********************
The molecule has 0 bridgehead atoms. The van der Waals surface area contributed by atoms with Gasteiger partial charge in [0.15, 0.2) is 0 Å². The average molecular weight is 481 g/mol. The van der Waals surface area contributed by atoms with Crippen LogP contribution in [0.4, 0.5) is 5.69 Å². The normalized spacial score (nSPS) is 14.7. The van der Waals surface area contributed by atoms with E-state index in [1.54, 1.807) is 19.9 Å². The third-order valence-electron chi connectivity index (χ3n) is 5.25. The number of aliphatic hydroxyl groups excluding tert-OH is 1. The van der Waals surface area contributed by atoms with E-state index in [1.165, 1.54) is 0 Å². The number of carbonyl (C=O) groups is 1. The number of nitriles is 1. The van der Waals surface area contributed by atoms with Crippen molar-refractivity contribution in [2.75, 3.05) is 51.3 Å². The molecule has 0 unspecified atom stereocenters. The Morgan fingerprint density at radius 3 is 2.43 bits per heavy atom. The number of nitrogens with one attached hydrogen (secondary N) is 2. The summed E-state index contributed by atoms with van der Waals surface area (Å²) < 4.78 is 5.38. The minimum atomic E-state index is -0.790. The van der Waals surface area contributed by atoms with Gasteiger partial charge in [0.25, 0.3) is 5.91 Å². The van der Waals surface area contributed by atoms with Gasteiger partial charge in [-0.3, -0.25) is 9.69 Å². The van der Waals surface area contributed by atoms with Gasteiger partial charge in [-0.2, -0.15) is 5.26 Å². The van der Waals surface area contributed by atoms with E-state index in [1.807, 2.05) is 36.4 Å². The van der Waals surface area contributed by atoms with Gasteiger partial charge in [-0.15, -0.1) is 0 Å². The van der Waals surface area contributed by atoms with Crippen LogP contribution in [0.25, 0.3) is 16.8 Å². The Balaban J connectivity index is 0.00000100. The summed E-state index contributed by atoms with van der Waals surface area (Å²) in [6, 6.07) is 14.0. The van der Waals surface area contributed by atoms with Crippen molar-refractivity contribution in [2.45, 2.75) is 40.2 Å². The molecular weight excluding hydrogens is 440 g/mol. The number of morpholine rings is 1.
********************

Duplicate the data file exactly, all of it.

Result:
The molecule has 0 bridgehead atoms. The van der Waals surface area contributed by atoms with Gasteiger partial charge in [0.15, 0.2) is 0 Å². The average molecular weight is 481 g/mol. The van der Waals surface area contributed by atoms with Crippen LogP contribution in [0.4, 0.5) is 5.69 Å². The normalized spacial score (nSPS) is 14.7. The van der Waals surface area contributed by atoms with E-state index in [1.54, 1.807) is 19.9 Å². The third-order valence-electron chi connectivity index (χ3n) is 5.25. The number of aliphatic hydroxyl groups excluding tert-OH is 1. The van der Waals surface area contributed by atoms with E-state index in [1.165, 1.54) is 0 Å². The number of carbonyl (C=O) groups is 1. The number of nitriles is 1. The van der Waals surface area contributed by atoms with Crippen molar-refractivity contribution in [2.75, 3.05) is 51.3 Å². The molecule has 0 unspecified atom stereocenters. The Morgan fingerprint density at radius 3 is 2.43 bits per heavy atom. The number of nitrogens with one attached hydrogen (secondary N) is 2. The summed E-state index contributed by atoms with van der Waals surface area (Å²) < 4.78 is 5.38. The minimum atomic E-state index is -0.790. The van der Waals surface area contributed by atoms with Gasteiger partial charge in [0.25, 0.3) is 5.91 Å². The van der Waals surface area contributed by atoms with Gasteiger partial charge in [-0.3, -0.25) is 9.69 Å². The van der Waals surface area contributed by atoms with Gasteiger partial charge in [-0.2, -0.15) is 5.26 Å². The van der Waals surface area contributed by atoms with E-state index in [1.807, 2.05) is 36.4 Å². The van der Waals surface area contributed by atoms with Gasteiger partial charge in [-0.15, -0.1) is 0 Å². The van der Waals surface area contributed by atoms with Crippen LogP contribution in [0.25, 0.3) is 16.8 Å². The Balaban J connectivity index is 0.00000100. The summed E-state index contributed by atoms with van der Waals surface area (Å²) in [6, 6.07) is 14.0. The van der Waals surface area contributed by atoms with Crippen molar-refractivity contribution in [2.45, 2.75) is 40.2 Å². The molecular weight excluding hydrogens is 440 g/mol. The number of morpholine rings is 1.